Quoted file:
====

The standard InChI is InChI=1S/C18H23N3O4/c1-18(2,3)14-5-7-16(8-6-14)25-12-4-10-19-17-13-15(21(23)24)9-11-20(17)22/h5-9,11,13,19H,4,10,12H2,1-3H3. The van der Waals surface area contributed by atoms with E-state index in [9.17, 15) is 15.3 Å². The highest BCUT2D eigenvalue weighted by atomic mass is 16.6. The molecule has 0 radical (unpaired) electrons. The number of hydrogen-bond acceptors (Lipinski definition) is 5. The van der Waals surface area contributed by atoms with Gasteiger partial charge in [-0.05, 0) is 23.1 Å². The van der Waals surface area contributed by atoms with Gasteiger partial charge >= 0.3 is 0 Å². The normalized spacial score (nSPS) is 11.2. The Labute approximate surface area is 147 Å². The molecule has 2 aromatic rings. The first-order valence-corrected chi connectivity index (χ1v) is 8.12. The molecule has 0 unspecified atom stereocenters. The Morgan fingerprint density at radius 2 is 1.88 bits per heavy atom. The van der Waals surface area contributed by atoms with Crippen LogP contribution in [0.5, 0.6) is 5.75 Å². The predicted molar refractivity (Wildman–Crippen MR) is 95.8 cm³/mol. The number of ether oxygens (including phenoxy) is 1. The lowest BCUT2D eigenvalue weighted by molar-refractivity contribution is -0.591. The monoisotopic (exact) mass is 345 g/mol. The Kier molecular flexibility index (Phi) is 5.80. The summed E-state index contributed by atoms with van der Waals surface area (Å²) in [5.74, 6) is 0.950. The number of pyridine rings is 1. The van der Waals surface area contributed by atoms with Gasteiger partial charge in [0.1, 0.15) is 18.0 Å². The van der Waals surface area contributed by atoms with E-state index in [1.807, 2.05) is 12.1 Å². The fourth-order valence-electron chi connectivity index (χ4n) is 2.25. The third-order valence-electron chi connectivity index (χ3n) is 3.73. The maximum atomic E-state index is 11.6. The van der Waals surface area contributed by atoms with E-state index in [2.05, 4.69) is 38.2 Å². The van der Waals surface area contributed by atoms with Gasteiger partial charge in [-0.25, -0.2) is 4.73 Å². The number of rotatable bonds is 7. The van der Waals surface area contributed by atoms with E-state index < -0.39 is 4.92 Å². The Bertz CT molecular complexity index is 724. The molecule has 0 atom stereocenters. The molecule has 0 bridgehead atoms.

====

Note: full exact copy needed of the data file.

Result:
The standard InChI is InChI=1S/C18H23N3O4/c1-18(2,3)14-5-7-16(8-6-14)25-12-4-10-19-17-13-15(21(23)24)9-11-20(17)22/h5-9,11,13,19H,4,10,12H2,1-3H3. The van der Waals surface area contributed by atoms with E-state index in [9.17, 15) is 15.3 Å². The highest BCUT2D eigenvalue weighted by atomic mass is 16.6. The molecule has 0 radical (unpaired) electrons. The number of hydrogen-bond acceptors (Lipinski definition) is 5. The van der Waals surface area contributed by atoms with Gasteiger partial charge in [-0.05, 0) is 23.1 Å². The van der Waals surface area contributed by atoms with Gasteiger partial charge >= 0.3 is 0 Å². The normalized spacial score (nSPS) is 11.2. The Labute approximate surface area is 147 Å². The molecule has 2 aromatic rings. The first-order valence-corrected chi connectivity index (χ1v) is 8.12. The molecule has 0 unspecified atom stereocenters. The Morgan fingerprint density at radius 2 is 1.88 bits per heavy atom. The van der Waals surface area contributed by atoms with Crippen LogP contribution in [0.5, 0.6) is 5.75 Å². The predicted molar refractivity (Wildman–Crippen MR) is 95.8 cm³/mol. The number of ether oxygens (including phenoxy) is 1. The lowest BCUT2D eigenvalue weighted by molar-refractivity contribution is -0.591. The monoisotopic (exact) mass is 345 g/mol. The Kier molecular flexibility index (Phi) is 5.80. The summed E-state index contributed by atoms with van der Waals surface area (Å²) in [5.74, 6) is 0.950. The number of pyridine rings is 1. The van der Waals surface area contributed by atoms with Gasteiger partial charge in [0.1, 0.15) is 18.0 Å². The van der Waals surface area contributed by atoms with E-state index in [1.807, 2.05) is 12.1 Å². The fourth-order valence-electron chi connectivity index (χ4n) is 2.25. The third-order valence-electron chi connectivity index (χ3n) is 3.73. The maximum atomic E-state index is 11.6. The van der Waals surface area contributed by atoms with E-state index in [2.05, 4.69) is 38.2 Å². The van der Waals surface area contributed by atoms with Gasteiger partial charge in [-0.25, -0.2) is 4.73 Å². The number of rotatable bonds is 7. The van der Waals surface area contributed by atoms with E-state index < -0.39 is 4.92 Å². The Bertz CT molecular complexity index is 724. The molecule has 0 atom stereocenters. The molecule has 0 bridgehead atoms.